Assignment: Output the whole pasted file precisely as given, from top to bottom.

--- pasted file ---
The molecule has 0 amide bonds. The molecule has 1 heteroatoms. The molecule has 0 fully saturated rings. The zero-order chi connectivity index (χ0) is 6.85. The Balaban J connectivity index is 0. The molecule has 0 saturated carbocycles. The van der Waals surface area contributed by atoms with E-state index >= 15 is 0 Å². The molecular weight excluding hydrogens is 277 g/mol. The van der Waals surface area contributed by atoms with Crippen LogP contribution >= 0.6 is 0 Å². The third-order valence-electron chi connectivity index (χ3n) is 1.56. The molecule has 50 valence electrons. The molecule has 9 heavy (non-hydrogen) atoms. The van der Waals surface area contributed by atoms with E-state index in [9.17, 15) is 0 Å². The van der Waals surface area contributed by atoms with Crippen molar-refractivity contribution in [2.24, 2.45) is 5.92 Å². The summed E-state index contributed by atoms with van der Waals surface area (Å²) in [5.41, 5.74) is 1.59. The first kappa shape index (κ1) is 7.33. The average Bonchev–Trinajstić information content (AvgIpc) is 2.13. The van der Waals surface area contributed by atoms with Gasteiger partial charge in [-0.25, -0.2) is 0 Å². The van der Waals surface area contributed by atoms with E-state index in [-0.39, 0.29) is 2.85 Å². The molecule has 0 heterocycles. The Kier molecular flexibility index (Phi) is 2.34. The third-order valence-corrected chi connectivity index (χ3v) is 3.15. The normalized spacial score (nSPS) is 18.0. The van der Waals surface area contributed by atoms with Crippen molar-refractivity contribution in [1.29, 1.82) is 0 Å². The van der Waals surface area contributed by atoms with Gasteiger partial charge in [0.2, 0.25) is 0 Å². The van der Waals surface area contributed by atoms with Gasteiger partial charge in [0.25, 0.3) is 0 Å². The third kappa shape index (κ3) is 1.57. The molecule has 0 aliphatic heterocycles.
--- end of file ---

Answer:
The molecule has 0 amide bonds. The molecule has 1 heteroatoms. The molecule has 0 fully saturated rings. The zero-order chi connectivity index (χ0) is 6.85. The Balaban J connectivity index is 0. The molecule has 0 saturated carbocycles. The van der Waals surface area contributed by atoms with E-state index >= 15 is 0 Å². The molecular weight excluding hydrogens is 277 g/mol. The van der Waals surface area contributed by atoms with Crippen LogP contribution >= 0.6 is 0 Å². The third-order valence-electron chi connectivity index (χ3n) is 1.56. The molecule has 50 valence electrons. The molecule has 9 heavy (non-hydrogen) atoms. The van der Waals surface area contributed by atoms with E-state index in [9.17, 15) is 0 Å². The van der Waals surface area contributed by atoms with Crippen molar-refractivity contribution in [2.24, 2.45) is 5.92 Å². The summed E-state index contributed by atoms with van der Waals surface area (Å²) in [5.41, 5.74) is 1.59. The first kappa shape index (κ1) is 7.33. The average Bonchev–Trinajstić information content (AvgIpc) is 2.13. The van der Waals surface area contributed by atoms with Gasteiger partial charge in [-0.25, -0.2) is 0 Å². The van der Waals surface area contributed by atoms with E-state index in [-0.39, 0.29) is 2.85 Å². The molecule has 0 heterocycles. The Kier molecular flexibility index (Phi) is 2.34. The third-order valence-corrected chi connectivity index (χ3v) is 3.15. The normalized spacial score (nSPS) is 18.0. The van der Waals surface area contributed by atoms with Crippen molar-refractivity contribution in [1.29, 1.82) is 0 Å². The van der Waals surface area contributed by atoms with Gasteiger partial charge in [0.2, 0.25) is 0 Å². The van der Waals surface area contributed by atoms with Gasteiger partial charge in [0.25, 0.3) is 0 Å². The third kappa shape index (κ3) is 1.57. The molecule has 0 aliphatic heterocycles.